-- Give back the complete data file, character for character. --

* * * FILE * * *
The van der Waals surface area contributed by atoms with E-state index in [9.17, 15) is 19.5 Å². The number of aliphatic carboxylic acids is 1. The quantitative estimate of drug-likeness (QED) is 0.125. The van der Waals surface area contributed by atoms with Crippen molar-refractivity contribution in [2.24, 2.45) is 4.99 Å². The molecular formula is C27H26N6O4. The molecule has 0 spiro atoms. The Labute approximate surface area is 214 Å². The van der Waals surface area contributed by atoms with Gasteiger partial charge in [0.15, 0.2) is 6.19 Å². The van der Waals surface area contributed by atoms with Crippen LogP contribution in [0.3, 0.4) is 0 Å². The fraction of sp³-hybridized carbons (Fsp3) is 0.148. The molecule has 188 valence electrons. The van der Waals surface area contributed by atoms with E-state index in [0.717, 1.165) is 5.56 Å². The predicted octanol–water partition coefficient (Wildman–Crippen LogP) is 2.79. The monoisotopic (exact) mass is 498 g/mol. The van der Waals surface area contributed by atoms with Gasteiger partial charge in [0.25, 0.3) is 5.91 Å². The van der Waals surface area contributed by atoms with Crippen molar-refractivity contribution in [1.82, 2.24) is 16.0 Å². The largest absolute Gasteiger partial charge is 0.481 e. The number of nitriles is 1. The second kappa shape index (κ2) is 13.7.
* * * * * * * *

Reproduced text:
The van der Waals surface area contributed by atoms with E-state index in [9.17, 15) is 19.5 Å². The number of aliphatic carboxylic acids is 1. The quantitative estimate of drug-likeness (QED) is 0.125. The van der Waals surface area contributed by atoms with Crippen molar-refractivity contribution in [2.24, 2.45) is 4.99 Å². The molecular formula is C27H26N6O4. The molecule has 0 spiro atoms. The Labute approximate surface area is 214 Å². The van der Waals surface area contributed by atoms with Gasteiger partial charge in [0.15, 0.2) is 6.19 Å². The van der Waals surface area contributed by atoms with Crippen LogP contribution in [0.3, 0.4) is 0 Å². The fraction of sp³-hybridized carbons (Fsp3) is 0.148. The molecule has 188 valence electrons. The van der Waals surface area contributed by atoms with E-state index in [0.717, 1.165) is 5.56 Å². The predicted octanol–water partition coefficient (Wildman–Crippen LogP) is 2.79. The monoisotopic (exact) mass is 498 g/mol. The van der Waals surface area contributed by atoms with Gasteiger partial charge in [0.25, 0.3) is 5.91 Å². The van der Waals surface area contributed by atoms with Crippen molar-refractivity contribution in [1.82, 2.24) is 16.0 Å². The largest absolute Gasteiger partial charge is 0.481 e. The number of nitriles is 1. The second kappa shape index (κ2) is 13.7.